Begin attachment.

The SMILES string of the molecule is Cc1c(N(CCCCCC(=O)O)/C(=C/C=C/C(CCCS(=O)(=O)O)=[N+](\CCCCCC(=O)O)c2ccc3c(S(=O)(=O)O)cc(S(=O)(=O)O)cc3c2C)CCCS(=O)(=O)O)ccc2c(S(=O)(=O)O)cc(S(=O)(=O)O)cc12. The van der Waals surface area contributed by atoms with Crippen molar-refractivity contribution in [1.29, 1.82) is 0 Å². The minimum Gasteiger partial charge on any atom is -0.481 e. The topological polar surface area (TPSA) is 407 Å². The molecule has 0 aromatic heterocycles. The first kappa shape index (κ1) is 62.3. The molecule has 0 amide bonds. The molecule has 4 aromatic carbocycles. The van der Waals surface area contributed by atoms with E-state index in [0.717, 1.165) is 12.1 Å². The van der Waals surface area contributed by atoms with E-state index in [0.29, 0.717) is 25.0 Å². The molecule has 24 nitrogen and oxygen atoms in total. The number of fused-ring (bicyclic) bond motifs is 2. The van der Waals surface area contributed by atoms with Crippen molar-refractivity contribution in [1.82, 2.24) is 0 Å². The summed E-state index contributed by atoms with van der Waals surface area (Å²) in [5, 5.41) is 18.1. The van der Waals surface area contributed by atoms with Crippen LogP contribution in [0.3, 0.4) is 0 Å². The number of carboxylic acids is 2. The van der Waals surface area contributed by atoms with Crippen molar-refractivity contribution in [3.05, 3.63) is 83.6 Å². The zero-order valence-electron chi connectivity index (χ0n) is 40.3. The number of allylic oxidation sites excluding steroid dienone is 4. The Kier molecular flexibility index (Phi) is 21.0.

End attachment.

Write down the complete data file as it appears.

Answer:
The SMILES string of the molecule is Cc1c(N(CCCCCC(=O)O)/C(=C/C=C/C(CCCS(=O)(=O)O)=[N+](\CCCCCC(=O)O)c2ccc3c(S(=O)(=O)O)cc(S(=O)(=O)O)cc3c2C)CCCS(=O)(=O)O)ccc2c(S(=O)(=O)O)cc(S(=O)(=O)O)cc12. The van der Waals surface area contributed by atoms with Crippen molar-refractivity contribution in [1.29, 1.82) is 0 Å². The minimum Gasteiger partial charge on any atom is -0.481 e. The topological polar surface area (TPSA) is 407 Å². The molecule has 0 aromatic heterocycles. The first kappa shape index (κ1) is 62.3. The molecule has 0 amide bonds. The molecule has 4 aromatic carbocycles. The van der Waals surface area contributed by atoms with E-state index in [0.717, 1.165) is 12.1 Å². The van der Waals surface area contributed by atoms with E-state index in [0.29, 0.717) is 25.0 Å². The molecule has 24 nitrogen and oxygen atoms in total. The number of fused-ring (bicyclic) bond motifs is 2. The van der Waals surface area contributed by atoms with Crippen molar-refractivity contribution in [1.82, 2.24) is 0 Å². The summed E-state index contributed by atoms with van der Waals surface area (Å²) in [5, 5.41) is 18.1. The van der Waals surface area contributed by atoms with Crippen LogP contribution in [0.3, 0.4) is 0 Å². The number of carboxylic acids is 2. The van der Waals surface area contributed by atoms with Crippen molar-refractivity contribution in [3.05, 3.63) is 83.6 Å². The zero-order valence-electron chi connectivity index (χ0n) is 40.3. The number of allylic oxidation sites excluding steroid dienone is 4. The Kier molecular flexibility index (Phi) is 21.0.